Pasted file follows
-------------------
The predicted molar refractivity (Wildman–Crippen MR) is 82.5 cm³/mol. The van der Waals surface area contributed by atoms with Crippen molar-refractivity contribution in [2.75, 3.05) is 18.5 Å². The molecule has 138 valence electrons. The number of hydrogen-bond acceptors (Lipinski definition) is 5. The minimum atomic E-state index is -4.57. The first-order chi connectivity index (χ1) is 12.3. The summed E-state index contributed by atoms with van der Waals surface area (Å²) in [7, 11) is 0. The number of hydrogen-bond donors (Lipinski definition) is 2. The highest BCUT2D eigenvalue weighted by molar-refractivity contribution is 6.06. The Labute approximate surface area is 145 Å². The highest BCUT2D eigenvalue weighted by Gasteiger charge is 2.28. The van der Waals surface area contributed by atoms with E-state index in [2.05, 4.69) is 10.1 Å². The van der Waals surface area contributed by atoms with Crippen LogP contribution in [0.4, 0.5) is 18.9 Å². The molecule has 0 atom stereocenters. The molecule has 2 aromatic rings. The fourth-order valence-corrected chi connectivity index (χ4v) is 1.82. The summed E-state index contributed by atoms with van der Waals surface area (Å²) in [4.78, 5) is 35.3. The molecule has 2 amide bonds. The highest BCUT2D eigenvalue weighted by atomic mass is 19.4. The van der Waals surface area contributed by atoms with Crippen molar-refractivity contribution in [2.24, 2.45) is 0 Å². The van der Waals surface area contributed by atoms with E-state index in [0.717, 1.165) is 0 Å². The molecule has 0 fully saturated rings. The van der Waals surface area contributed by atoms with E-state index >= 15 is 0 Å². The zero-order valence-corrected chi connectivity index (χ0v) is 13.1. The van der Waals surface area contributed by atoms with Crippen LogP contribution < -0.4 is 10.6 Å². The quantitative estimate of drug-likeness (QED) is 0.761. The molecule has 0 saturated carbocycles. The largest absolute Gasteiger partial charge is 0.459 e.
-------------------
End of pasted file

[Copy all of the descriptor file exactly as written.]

The predicted molar refractivity (Wildman–Crippen MR) is 82.5 cm³/mol. The van der Waals surface area contributed by atoms with Crippen molar-refractivity contribution in [2.75, 3.05) is 18.5 Å². The molecule has 138 valence electrons. The number of hydrogen-bond acceptors (Lipinski definition) is 5. The minimum atomic E-state index is -4.57. The first-order chi connectivity index (χ1) is 12.3. The summed E-state index contributed by atoms with van der Waals surface area (Å²) in [7, 11) is 0. The number of hydrogen-bond donors (Lipinski definition) is 2. The highest BCUT2D eigenvalue weighted by molar-refractivity contribution is 6.06. The Labute approximate surface area is 145 Å². The highest BCUT2D eigenvalue weighted by Gasteiger charge is 2.28. The van der Waals surface area contributed by atoms with E-state index in [2.05, 4.69) is 10.1 Å². The van der Waals surface area contributed by atoms with Crippen LogP contribution in [0.4, 0.5) is 18.9 Å². The molecule has 0 atom stereocenters. The molecule has 2 aromatic rings. The fourth-order valence-corrected chi connectivity index (χ4v) is 1.82. The summed E-state index contributed by atoms with van der Waals surface area (Å²) in [4.78, 5) is 35.3. The molecule has 2 amide bonds. The highest BCUT2D eigenvalue weighted by atomic mass is 19.4. The van der Waals surface area contributed by atoms with Crippen molar-refractivity contribution in [2.24, 2.45) is 0 Å². The van der Waals surface area contributed by atoms with E-state index in [0.717, 1.165) is 0 Å². The molecule has 0 fully saturated rings. The van der Waals surface area contributed by atoms with E-state index >= 15 is 0 Å². The zero-order valence-corrected chi connectivity index (χ0v) is 13.1. The van der Waals surface area contributed by atoms with Crippen LogP contribution < -0.4 is 10.6 Å². The quantitative estimate of drug-likeness (QED) is 0.761. The molecule has 0 saturated carbocycles. The largest absolute Gasteiger partial charge is 0.459 e.